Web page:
3 years ago

Intraflagellar transport velocity is governed by the number of active KIF17 and KIF3AB motors and their motility properties under load [Biophysics and Computational Biology]

Intraflagellar transport velocity is governed by the number of active KIF17 and KIF3AB motors and their motility properties under load [Biophysics and Computational Biology]
Daniel W. Hogan, Johan O. L. Andreasson, Steven M. Block, Bojan Milic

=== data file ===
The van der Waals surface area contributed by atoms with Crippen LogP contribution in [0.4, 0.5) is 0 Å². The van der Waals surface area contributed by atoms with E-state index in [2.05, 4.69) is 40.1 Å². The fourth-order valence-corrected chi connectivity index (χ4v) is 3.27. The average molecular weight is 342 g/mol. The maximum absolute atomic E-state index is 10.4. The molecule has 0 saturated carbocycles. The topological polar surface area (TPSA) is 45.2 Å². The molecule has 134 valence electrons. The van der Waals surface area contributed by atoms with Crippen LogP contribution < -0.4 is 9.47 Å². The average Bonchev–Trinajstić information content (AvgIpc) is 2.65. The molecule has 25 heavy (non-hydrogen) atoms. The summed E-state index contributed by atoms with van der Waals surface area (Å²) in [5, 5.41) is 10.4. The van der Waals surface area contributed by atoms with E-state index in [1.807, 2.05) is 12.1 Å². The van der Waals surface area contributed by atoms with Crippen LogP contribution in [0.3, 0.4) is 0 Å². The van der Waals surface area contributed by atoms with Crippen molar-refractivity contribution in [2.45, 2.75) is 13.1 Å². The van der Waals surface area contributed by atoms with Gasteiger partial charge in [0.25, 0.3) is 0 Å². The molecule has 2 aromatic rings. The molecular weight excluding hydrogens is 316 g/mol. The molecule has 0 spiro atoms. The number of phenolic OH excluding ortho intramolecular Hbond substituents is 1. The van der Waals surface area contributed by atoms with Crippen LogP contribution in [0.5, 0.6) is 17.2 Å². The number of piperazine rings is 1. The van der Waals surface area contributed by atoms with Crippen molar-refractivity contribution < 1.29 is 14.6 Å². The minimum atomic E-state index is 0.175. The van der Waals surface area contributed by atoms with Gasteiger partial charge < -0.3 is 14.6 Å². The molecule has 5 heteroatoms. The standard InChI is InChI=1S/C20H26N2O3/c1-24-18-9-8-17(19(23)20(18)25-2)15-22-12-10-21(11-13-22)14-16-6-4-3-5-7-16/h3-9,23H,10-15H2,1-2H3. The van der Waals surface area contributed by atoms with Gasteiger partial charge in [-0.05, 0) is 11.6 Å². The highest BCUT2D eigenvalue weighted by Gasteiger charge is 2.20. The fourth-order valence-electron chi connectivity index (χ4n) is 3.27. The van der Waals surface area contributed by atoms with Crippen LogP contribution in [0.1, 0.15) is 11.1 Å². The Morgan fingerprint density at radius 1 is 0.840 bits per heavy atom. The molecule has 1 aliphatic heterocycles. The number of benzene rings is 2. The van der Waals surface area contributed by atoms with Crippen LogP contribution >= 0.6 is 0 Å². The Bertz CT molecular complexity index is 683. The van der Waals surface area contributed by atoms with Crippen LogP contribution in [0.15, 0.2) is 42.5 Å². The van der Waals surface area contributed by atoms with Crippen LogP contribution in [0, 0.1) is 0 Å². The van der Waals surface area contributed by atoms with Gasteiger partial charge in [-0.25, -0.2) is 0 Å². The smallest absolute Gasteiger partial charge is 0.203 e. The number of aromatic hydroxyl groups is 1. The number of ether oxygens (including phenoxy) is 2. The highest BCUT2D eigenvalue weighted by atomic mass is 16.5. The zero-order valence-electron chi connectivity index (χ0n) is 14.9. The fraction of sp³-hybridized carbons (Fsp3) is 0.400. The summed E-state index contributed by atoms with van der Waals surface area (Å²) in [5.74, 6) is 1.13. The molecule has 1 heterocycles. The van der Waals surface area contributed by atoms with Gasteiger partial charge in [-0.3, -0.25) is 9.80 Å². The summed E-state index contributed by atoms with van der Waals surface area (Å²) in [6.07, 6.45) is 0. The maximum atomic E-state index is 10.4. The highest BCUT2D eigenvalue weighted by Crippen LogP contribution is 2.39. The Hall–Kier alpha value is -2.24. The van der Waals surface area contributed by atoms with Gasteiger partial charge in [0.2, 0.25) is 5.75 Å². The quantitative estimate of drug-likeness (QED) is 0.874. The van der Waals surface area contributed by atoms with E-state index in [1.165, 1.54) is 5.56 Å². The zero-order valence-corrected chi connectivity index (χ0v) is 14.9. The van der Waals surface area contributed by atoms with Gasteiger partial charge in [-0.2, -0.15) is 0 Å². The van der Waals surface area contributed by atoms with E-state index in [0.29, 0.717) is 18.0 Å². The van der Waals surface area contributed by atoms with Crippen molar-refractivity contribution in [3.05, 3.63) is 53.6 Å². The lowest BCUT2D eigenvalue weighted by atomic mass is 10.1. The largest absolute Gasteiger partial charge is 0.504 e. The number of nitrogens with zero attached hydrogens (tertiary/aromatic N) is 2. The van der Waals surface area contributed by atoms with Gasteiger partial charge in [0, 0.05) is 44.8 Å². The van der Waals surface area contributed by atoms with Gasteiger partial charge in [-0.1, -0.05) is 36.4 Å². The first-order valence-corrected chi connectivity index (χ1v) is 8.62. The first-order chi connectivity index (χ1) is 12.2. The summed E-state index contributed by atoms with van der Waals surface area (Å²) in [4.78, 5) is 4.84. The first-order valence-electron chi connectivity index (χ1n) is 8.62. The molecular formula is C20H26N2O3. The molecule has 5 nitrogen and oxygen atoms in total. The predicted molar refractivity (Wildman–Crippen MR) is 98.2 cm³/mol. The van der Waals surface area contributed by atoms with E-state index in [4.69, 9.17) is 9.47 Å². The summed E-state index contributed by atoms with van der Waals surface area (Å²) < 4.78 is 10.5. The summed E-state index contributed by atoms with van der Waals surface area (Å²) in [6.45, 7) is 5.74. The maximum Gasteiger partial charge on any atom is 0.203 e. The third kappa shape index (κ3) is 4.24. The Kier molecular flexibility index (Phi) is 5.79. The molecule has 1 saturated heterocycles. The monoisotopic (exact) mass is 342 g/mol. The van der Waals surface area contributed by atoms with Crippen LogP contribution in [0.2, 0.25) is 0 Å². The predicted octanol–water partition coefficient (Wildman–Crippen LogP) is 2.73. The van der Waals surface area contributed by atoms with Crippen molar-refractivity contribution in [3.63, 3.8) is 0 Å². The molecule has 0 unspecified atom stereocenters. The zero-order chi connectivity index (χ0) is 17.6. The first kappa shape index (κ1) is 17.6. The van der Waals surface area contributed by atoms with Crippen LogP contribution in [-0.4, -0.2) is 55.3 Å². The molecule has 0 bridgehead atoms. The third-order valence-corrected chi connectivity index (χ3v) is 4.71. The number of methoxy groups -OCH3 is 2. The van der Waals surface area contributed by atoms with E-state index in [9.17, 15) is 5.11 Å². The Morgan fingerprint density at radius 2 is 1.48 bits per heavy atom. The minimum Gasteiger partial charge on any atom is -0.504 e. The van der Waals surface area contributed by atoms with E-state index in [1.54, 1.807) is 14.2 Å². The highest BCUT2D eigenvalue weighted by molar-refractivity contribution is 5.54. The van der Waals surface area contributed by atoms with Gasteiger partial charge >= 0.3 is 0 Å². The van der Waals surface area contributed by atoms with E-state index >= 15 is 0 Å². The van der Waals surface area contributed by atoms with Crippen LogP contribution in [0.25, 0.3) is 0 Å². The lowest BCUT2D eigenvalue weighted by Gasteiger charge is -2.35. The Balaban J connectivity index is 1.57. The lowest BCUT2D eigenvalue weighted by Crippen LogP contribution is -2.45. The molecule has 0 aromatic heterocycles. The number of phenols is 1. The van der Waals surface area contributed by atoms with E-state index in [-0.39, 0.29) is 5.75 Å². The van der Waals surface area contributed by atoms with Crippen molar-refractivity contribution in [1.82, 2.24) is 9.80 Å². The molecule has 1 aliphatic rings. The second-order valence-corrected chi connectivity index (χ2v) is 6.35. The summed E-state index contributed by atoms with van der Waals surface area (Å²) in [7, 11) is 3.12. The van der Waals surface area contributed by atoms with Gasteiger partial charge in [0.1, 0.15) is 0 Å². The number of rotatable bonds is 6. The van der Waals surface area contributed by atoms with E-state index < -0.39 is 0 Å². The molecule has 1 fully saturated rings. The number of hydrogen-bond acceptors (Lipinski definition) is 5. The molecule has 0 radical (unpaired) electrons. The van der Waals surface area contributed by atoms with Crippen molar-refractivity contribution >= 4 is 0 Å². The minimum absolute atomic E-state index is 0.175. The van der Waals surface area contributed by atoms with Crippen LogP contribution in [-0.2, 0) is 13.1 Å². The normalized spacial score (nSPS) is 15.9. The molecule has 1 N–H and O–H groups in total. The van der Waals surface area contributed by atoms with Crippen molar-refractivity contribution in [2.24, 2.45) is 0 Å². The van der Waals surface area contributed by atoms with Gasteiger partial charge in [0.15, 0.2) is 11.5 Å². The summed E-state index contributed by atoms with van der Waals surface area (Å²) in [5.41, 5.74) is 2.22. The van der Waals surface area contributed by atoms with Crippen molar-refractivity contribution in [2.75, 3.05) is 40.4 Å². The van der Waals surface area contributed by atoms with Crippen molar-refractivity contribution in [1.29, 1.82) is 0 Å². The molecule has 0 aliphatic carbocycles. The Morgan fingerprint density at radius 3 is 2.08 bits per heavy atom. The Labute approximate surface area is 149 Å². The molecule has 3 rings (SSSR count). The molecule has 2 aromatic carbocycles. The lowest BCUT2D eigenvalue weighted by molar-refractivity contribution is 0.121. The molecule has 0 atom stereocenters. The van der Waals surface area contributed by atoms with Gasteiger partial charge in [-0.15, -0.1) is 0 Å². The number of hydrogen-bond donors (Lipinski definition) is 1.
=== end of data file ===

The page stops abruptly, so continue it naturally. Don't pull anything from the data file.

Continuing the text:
Homodimeric KIF17 and heterotrimeric KIF3AB are processive, kinesin-2 family motors that act jointly to carry out anterograde intraflagellar transport (IFT), ferrying cargo along microtubules (MTs) toward the tips of cilia. How IFT trains attain speeds that exceed the unloaded rate of the slower, KIF3AB motor remains unknown. By characterizing the motility properties of kinesin-2 motors as a function of load we find that the increase in KIF3AB velocity, elicited by forward loads from KIF17 motors, cannot alone account for the speed of IFT trains in vivo. Instead, higher IFT velocities arise from an increased likelihood that KIF3AB motors dissociate from the MT, resulting in transport by KIF17 motors alone, unencumbered by opposition from KIF3AB. The rate of transport is therefore set by an equilibrium between a faster state, where only KIF17 motors move the train, and a slower state, where at least one KIF3AB motor on the train remains active in transport. The more frequently the faster state is accessed, the higher the overall velocity of the IFT train. We conclude that IFT velocity is governed by (i) the absolute numbers of each motor type on a given train, (ii) how prone KIF3AB is to dissociation from MTs relative to KIF17, and (iii) how prone both motors are to dissociation relative to binding MTs.

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